If you are interested in participating in any of these Book Clubs this fall, email AFJM member and director Lucille Eckrich at [email protected].

Include in your message:

  • Which book(s) you are interested in

  • Which months you are available (Sept, Oct, Nov, Dec)

  • Whether you prefer to meet weekly or every other week, or are open to either

  • Whether you have any preferences among daytime, evening, and/or weekend (morning, afternoon, evening) sessions

  • What time zone you are (or will this fall be) located in

    If you are not available this fall but are interested in participating in a Book Club next spring, on one of these books or on any other title(s) of interest to you on the money question, also email your interest to Lucille at [email protected].

We have some other titles in mind but are interested in members’ and subscribers’ suggestions as well.

A goal after each Book Club–if some or all of that Book Club’s participants agree–will be for Book Club members to present about their book and what they learned from it at an AFJM Monetary Reform Coffeehouse, which typically occurs the 4th Monday 8-10 pm ET. After that, the Book Club and the organizers of AFJM’s Coffeehouses may invite their book’s author(s) to present and answer questions at a subsequent AFJM Coffeehouse. 

Finally, book clubs may be repeated on a title in the future if there are enough newcomers interested in that book, and/or future Book Clubs may take on other books, including ones suggested by interested participants or, perhaps, the following:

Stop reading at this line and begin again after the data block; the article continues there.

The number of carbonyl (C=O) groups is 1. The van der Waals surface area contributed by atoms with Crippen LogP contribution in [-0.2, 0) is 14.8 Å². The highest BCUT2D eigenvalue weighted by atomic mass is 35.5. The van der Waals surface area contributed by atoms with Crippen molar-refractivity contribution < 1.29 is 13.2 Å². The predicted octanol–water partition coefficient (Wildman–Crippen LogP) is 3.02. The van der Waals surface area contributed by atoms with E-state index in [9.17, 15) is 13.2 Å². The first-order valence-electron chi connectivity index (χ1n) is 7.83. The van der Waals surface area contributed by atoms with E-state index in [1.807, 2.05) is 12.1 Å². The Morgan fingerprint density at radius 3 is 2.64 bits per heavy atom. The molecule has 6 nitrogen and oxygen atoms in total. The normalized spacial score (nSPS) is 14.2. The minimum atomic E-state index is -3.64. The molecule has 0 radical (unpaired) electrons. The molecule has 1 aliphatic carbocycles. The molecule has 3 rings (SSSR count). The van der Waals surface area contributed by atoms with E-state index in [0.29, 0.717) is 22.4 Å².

• Sovereign Money: Beyond Reserve Banking (2017) by Joseph Huber

  • The Ecology of Money: Debt, Growth, and Sustainability (2013/2015) by Adrian Kuzminski

  • Doughnut Economics: 7 Ways to Think Like a 21st Century Economist (2017) by Kate Raworth

  • We Hold These Truths: The Hope of Monetary Reform (2008-2009) by Richard C. Cook

  • The Lost Science of Money: The Mythology of Money–the Story of Power (2002) by Stephen Zarlenga

  • The Role of Money: What it Should Be, Contrasted with What It Has Become (1934) by Frederick Soddy

  • Wealth, Virtual Wealth and Debt: The Solution of the Economic Paradox (1926) by Frederick Soddy

  • And perhaps a few we don’t see eye-to-eye with, including:

  • Modern Money Theory: A Primer on Macroeconomics for Sovereign Monetary Systems (2015, 2nd ed.) by L. Randall Wray

  • Banking on the People: Democratizing Money in the Digital Age (2019) by Ellen Brown

  • The Public Bank Solution: From Austerity to Prosperity (2013) by Ellen Brown

~~Lucille L. T. Eckrich, AFJM member, director, and member of AFJM’s Movement and Membership Committee, which is likely to be the AFJM committee hosting AFJM Book Clubs in year 3.

P.S.:  Contrary to what was stated in the AFJM August newsletter the book Wheels of Commerce: Money Circulates (2017) by Virginia Hammon will not be on the book club menu. Instead her book US Money: What is it? Why we must change. How we Can (2018) is on the list.